Meanwhile, many farang have invested a great deal of money buying condos, furnishing them, air conditioning them, buying cars, etc. and intend to live out their lives in their condo. But if the same farang cannot also come up with the 800,000 baht, apparently Thailand is going to usher them out. Not my idea of the world's greatest way to attract foreigners to invest their money and lives in Thailand when immigration can just come up with new rules at will, even with no changes in Thai laws, that the farang may be unable to comply with.

As far as I know, there has been no change whatsoever in Thai immigration laws, and part of the law says that proof of at least 65,000 baht per month income is acceptable for the retirement visa. But so far, since embassy letters are no longer acceptable or being issued, immigration has not come up with an alternative procedure to prove monthly income. Thai logic - if there is some difficulty about providing people with a means of complying with the law, then no problem - just disregard the law - with no one in Thai government so much as saying, "Hey, wait a minute!"

I have a lot better things to do with 800,000 baht than just letting it sit there in a Thai bank account. Some have said if you need to spend it, then just top it up later. That's fine if you've got the money to top it up with.

Dodger
Posts: 931
Joined: Sun Aug 01, 2010 2:58 am
Has thanked: 7 times
Been thanked: 194 times

Re: Mandatory medical insurance for retirement visa - maybe

Post by Dodger » Wed Jan 09, 2019 2:41 pm

It would be nice if the Thai Health Insurance Company's were monitoring this situation and carving out plans to design a tailor-made policy which meets the minimum coverage requirements for a reasonable rate with no age restrictions too. It seems like a great market opportunity for them and would certainly attract a large customer base almost immediately.

As all things in Thailand we'll just have to wait and see which way the wind blows.

User avatar
Undaunted
Posts: 1596
Joined: Fri Aug 12, 2016 8:47 am
Has thanked: 15 times
Been thanked: 225 times

Re: Mandatory medical insurance for retirement visa - maybe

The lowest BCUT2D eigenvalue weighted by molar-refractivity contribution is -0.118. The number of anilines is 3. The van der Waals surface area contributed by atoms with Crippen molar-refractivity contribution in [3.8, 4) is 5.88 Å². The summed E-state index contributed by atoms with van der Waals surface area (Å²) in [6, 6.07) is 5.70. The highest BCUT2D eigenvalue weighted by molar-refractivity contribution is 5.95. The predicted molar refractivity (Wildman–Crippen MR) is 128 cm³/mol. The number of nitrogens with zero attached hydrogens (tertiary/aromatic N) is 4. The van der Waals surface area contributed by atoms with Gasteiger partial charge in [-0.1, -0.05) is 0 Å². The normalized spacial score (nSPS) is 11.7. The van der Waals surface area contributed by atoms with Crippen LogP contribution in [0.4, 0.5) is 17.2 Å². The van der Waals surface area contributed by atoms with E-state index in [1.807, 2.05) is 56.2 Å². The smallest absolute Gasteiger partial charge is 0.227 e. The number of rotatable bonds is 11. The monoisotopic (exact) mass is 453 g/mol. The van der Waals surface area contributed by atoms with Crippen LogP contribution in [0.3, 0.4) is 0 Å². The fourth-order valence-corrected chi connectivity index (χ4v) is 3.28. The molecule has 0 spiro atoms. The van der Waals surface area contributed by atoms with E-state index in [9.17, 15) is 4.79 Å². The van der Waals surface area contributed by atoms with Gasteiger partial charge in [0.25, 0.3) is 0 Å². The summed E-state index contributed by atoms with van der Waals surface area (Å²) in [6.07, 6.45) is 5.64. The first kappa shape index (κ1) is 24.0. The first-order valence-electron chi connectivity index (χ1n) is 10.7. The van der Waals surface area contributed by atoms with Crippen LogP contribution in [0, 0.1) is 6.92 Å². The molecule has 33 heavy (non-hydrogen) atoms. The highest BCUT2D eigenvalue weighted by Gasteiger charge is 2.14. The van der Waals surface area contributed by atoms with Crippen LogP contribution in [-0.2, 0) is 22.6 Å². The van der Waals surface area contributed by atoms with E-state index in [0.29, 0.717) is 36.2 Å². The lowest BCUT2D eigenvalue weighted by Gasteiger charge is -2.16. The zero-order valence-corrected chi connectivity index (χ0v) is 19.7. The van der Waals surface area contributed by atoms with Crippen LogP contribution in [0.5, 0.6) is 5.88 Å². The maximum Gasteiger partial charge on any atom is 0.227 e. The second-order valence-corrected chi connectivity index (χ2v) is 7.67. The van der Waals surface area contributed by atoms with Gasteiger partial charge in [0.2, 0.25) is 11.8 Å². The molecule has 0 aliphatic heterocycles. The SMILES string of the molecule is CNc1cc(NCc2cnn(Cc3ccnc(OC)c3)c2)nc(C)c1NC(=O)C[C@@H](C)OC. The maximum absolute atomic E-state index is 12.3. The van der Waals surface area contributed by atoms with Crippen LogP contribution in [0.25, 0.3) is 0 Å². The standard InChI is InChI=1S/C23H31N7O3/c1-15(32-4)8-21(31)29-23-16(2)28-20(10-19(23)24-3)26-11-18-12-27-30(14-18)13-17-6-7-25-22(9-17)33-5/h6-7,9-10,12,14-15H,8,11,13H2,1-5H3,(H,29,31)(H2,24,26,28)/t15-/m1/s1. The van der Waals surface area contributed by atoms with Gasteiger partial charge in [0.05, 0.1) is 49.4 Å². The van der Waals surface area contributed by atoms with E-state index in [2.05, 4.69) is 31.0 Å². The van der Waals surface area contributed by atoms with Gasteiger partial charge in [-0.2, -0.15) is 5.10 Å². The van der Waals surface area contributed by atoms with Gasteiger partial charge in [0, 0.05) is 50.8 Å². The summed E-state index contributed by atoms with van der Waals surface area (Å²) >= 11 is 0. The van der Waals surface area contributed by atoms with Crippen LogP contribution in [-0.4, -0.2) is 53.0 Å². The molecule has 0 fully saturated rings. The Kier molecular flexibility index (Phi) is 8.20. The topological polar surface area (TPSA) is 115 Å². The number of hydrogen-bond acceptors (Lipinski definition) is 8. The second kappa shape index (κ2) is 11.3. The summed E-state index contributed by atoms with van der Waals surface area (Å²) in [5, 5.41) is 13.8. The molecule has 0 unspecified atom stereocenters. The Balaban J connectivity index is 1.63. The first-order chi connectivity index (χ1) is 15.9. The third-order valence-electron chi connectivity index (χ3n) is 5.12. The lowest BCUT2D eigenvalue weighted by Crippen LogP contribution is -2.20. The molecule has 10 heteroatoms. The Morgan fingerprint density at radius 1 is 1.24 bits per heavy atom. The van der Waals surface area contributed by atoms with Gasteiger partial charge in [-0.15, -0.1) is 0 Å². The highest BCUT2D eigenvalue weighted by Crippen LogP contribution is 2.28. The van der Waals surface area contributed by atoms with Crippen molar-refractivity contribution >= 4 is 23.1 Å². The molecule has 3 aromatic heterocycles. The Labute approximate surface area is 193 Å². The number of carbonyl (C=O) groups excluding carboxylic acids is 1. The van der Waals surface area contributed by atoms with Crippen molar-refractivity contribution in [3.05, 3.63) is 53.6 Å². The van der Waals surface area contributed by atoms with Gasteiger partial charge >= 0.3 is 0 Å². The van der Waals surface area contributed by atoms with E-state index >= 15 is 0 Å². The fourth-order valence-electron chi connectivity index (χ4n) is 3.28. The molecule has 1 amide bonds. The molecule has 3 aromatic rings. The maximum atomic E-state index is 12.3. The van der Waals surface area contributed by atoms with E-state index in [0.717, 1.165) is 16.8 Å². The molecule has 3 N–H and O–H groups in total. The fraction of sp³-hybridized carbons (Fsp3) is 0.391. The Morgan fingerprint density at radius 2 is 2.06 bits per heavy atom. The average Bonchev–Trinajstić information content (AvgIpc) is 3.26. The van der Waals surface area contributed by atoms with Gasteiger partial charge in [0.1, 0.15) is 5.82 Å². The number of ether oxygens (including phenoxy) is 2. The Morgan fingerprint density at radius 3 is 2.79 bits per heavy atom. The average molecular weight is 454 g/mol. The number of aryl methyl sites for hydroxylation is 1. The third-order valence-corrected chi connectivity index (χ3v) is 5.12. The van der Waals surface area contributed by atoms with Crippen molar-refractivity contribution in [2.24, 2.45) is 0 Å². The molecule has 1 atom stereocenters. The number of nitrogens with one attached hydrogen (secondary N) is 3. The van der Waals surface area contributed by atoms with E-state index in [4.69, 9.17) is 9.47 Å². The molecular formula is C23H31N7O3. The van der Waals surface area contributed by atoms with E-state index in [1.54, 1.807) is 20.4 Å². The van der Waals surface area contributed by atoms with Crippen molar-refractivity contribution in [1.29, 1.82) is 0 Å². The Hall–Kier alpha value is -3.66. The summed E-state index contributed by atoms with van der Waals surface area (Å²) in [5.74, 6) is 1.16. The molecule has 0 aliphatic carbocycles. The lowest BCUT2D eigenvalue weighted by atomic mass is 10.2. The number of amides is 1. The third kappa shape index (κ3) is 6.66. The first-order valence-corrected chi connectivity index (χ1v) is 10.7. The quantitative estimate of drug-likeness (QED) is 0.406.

Post by Undaunted » Wed Jan 09, 2019 8:09 pm

Dodger wrote:It seems like a great market opportunity for them and would certainly attract a large customer base almost immediately.
If the government is insistent on expats buying health insurance at minimal coverage it is a no brainer and companies will be happy to write cheap policies at cheap prices. The company that comes to mind is Thaisri Ins.Co. one of Thailand’s largest......You get what you pay for.
"In the land of the blind the one eyed man is king"

Dodger
Posts: 931
Joined: Sun Aug 01, 2010 2:58 am
Has thanked: 7 times
Been thanked: 194 times

Re: Mandatory medical insurance for retirement visa - maybe

Post by Dodger » Thu Jan 10, 2019 9:26 am

Undaunted wrote:if the government is insistent on expats buying health insurance at minimal coverage it is a no brainer and companies will be happy to write cheap policies at cheap prices
A cheap policy at a cheap price is exactly what I'll be in the market for in the event Thailand makes this mandatory due to the fact that I can receive good quality health care at Queen Sirikit Hospital for a cheap price and I keep enough cash in the bank to cover anything from a sliver in my finger to a brain transplant at their rates. Monty is the first one who told me about this, although he didn't have the cash to pay for his health care when he needed it the most. In short: If you don't have the cash you better have a policy.

Undaunted, I had a policy with the same company you do now based on the good advice you provided me years ago, although after moving to Bang Saray I learned that my policy did not include coverage (in patient) at Queen Sitikit Hospital due to the fact that it is a State run hospital. That is when I decided to cancel the policy and go the "self-insurance" route.

Having said this, it only makes good sense for anyone retired here to have health insurance coverage regardless if it's by having a policy with a Health Insurance Company or being self-insured as I do, but in any event every person should have some sort of coverage regardless if it becomes mandatory in Thailand or not.

Post Reply